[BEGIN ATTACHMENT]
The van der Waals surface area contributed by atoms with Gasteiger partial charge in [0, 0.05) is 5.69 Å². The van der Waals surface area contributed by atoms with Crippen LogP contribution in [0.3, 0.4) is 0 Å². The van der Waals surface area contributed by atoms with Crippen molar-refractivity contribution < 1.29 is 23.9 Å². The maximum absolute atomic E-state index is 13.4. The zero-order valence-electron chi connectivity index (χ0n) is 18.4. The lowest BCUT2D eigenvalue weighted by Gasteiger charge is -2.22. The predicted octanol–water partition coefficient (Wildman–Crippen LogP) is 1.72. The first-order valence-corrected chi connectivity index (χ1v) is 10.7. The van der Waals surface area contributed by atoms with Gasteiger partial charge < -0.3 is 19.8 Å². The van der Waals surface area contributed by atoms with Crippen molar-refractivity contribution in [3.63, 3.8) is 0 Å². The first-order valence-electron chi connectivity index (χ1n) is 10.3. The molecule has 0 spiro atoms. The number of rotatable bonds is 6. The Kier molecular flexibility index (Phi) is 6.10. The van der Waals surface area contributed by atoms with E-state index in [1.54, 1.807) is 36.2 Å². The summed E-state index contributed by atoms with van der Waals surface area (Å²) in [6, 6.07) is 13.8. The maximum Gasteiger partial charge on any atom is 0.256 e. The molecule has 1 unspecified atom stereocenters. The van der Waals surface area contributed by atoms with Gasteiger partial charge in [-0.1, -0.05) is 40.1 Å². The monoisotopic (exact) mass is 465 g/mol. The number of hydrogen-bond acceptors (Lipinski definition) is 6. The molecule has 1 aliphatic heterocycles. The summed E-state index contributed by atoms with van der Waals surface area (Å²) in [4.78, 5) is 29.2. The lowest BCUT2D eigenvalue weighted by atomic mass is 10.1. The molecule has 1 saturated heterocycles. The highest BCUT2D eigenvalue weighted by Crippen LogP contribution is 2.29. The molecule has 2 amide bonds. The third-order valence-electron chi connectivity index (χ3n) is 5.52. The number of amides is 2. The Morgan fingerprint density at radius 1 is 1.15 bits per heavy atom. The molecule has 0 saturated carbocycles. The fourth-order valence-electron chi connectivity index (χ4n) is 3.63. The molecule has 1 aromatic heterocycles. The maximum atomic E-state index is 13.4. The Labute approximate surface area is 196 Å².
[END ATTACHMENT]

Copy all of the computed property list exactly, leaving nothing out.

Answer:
The van der Waals surface area contributed by atoms with Gasteiger partial charge in [0, 0.05) is 5.69 Å². The van der Waals surface area contributed by atoms with Crippen LogP contribution in [0.3, 0.4) is 0 Å². The van der Waals surface area contributed by atoms with Crippen molar-refractivity contribution < 1.29 is 23.9 Å². The maximum absolute atomic E-state index is 13.4. The zero-order valence-electron chi connectivity index (χ0n) is 18.4. The lowest BCUT2D eigenvalue weighted by Gasteiger charge is -2.22. The predicted octanol–water partition coefficient (Wildman–Crippen LogP) is 1.72. The first-order valence-corrected chi connectivity index (χ1v) is 10.7. The van der Waals surface area contributed by atoms with Gasteiger partial charge < -0.3 is 19.8 Å². The van der Waals surface area contributed by atoms with Crippen molar-refractivity contribution in [3.63, 3.8) is 0 Å². The first-order valence-electron chi connectivity index (χ1n) is 10.3. The molecule has 0 spiro atoms. The number of rotatable bonds is 6. The Kier molecular flexibility index (Phi) is 6.10. The van der Waals surface area contributed by atoms with E-state index in [1.54, 1.807) is 36.2 Å². The summed E-state index contributed by atoms with van der Waals surface area (Å²) in [6, 6.07) is 13.8. The maximum Gasteiger partial charge on any atom is 0.256 e. The molecule has 1 unspecified atom stereocenters. The van der Waals surface area contributed by atoms with Gasteiger partial charge in [-0.1, -0.05) is 40.1 Å². The monoisotopic (exact) mass is 465 g/mol. The number of hydrogen-bond acceptors (Lipinski definition) is 6. The molecule has 1 aliphatic heterocycles. The summed E-state index contributed by atoms with van der Waals surface area (Å²) in [4.78, 5) is 29.2. The lowest BCUT2D eigenvalue weighted by atomic mass is 10.1. The molecule has 1 saturated heterocycles. The highest BCUT2D eigenvalue weighted by Crippen LogP contribution is 2.29. The molecule has 2 amide bonds. The third-order valence-electron chi connectivity index (χ3n) is 5.52. The number of amides is 2. The Morgan fingerprint density at radius 1 is 1.15 bits per heavy atom. The molecule has 0 saturated carbocycles. The fourth-order valence-electron chi connectivity index (χ4n) is 3.63. The molecule has 1 aromatic heterocycles. The maximum atomic E-state index is 13.4. The Labute approximate surface area is 196 Å².